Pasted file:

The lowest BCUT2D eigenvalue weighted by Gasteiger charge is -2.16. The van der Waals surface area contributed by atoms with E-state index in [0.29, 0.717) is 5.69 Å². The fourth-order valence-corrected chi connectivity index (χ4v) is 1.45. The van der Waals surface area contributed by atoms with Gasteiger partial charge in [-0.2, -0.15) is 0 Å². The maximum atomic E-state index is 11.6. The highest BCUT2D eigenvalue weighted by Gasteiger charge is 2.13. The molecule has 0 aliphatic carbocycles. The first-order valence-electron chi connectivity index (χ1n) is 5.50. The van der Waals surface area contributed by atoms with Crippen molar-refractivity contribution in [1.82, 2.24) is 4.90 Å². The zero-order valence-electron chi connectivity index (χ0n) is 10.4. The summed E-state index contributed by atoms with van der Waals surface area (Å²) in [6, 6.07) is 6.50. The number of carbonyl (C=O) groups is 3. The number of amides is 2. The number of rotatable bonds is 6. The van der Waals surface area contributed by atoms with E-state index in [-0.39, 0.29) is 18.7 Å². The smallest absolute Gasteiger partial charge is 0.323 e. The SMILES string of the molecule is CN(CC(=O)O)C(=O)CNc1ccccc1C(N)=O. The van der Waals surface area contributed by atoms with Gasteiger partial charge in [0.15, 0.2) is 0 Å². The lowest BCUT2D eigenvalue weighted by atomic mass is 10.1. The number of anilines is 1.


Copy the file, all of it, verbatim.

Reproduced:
The lowest BCUT2D eigenvalue weighted by Gasteiger charge is -2.16. The van der Waals surface area contributed by atoms with E-state index in [0.29, 0.717) is 5.69 Å². The fourth-order valence-corrected chi connectivity index (χ4v) is 1.45. The van der Waals surface area contributed by atoms with Gasteiger partial charge in [-0.2, -0.15) is 0 Å². The maximum atomic E-state index is 11.6. The highest BCUT2D eigenvalue weighted by Gasteiger charge is 2.13. The molecule has 0 aliphatic carbocycles. The first-order valence-electron chi connectivity index (χ1n) is 5.50. The van der Waals surface area contributed by atoms with Crippen molar-refractivity contribution in [1.82, 2.24) is 4.90 Å². The zero-order valence-electron chi connectivity index (χ0n) is 10.4. The summed E-state index contributed by atoms with van der Waals surface area (Å²) in [6, 6.07) is 6.50. The number of carbonyl (C=O) groups is 3. The number of amides is 2. The number of rotatable bonds is 6. The van der Waals surface area contributed by atoms with E-state index in [-0.39, 0.29) is 18.7 Å². The smallest absolute Gasteiger partial charge is 0.323 e. The SMILES string of the molecule is CN(CC(=O)O)C(=O)CNc1ccccc1C(N)=O. The van der Waals surface area contributed by atoms with Gasteiger partial charge in [0.15, 0.2) is 0 Å². The lowest BCUT2D eigenvalue weighted by atomic mass is 10.1. The number of anilines is 1.